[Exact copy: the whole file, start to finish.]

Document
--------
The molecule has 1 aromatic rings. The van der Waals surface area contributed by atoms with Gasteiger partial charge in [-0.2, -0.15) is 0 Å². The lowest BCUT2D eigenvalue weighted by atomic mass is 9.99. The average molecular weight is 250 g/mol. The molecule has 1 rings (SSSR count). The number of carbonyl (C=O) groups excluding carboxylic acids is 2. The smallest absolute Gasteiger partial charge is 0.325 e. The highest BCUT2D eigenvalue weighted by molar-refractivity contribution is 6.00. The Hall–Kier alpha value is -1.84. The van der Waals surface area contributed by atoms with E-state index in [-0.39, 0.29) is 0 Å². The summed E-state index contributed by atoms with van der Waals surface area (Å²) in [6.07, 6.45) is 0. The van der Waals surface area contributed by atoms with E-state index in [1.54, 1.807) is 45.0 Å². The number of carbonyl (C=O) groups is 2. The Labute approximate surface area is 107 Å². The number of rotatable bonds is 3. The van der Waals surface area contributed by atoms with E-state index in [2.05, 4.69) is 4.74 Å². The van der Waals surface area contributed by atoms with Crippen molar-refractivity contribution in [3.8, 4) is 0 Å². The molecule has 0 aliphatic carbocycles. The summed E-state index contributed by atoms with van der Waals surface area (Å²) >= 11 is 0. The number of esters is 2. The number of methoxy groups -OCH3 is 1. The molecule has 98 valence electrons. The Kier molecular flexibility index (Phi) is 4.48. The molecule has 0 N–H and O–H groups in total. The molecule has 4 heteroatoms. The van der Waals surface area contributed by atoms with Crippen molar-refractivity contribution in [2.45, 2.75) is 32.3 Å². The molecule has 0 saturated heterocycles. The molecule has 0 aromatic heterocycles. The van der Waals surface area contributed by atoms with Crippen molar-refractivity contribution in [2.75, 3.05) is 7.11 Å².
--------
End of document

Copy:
The molecule has 1 aromatic rings. The van der Waals surface area contributed by atoms with Gasteiger partial charge in [-0.2, -0.15) is 0 Å². The lowest BCUT2D eigenvalue weighted by atomic mass is 9.99. The average molecular weight is 250 g/mol. The molecule has 1 rings (SSSR count). The number of carbonyl (C=O) groups excluding carboxylic acids is 2. The smallest absolute Gasteiger partial charge is 0.325 e. The highest BCUT2D eigenvalue weighted by molar-refractivity contribution is 6.00. The Hall–Kier alpha value is -1.84. The van der Waals surface area contributed by atoms with E-state index in [-0.39, 0.29) is 0 Å². The summed E-state index contributed by atoms with van der Waals surface area (Å²) in [6.07, 6.45) is 0. The van der Waals surface area contributed by atoms with E-state index in [1.54, 1.807) is 45.0 Å². The number of carbonyl (C=O) groups is 2. The Labute approximate surface area is 107 Å². The number of rotatable bonds is 3. The van der Waals surface area contributed by atoms with E-state index in [2.05, 4.69) is 4.74 Å². The van der Waals surface area contributed by atoms with Crippen molar-refractivity contribution in [3.8, 4) is 0 Å². The molecule has 0 aliphatic carbocycles. The summed E-state index contributed by atoms with van der Waals surface area (Å²) >= 11 is 0. The number of esters is 2. The number of methoxy groups -OCH3 is 1. The molecule has 98 valence electrons. The Kier molecular flexibility index (Phi) is 4.48. The molecule has 0 N–H and O–H groups in total. The molecule has 4 heteroatoms. The van der Waals surface area contributed by atoms with Crippen molar-refractivity contribution in [2.45, 2.75) is 32.3 Å². The molecule has 0 saturated heterocycles. The molecule has 0 aromatic heterocycles. The van der Waals surface area contributed by atoms with Crippen molar-refractivity contribution in [2.75, 3.05) is 7.11 Å².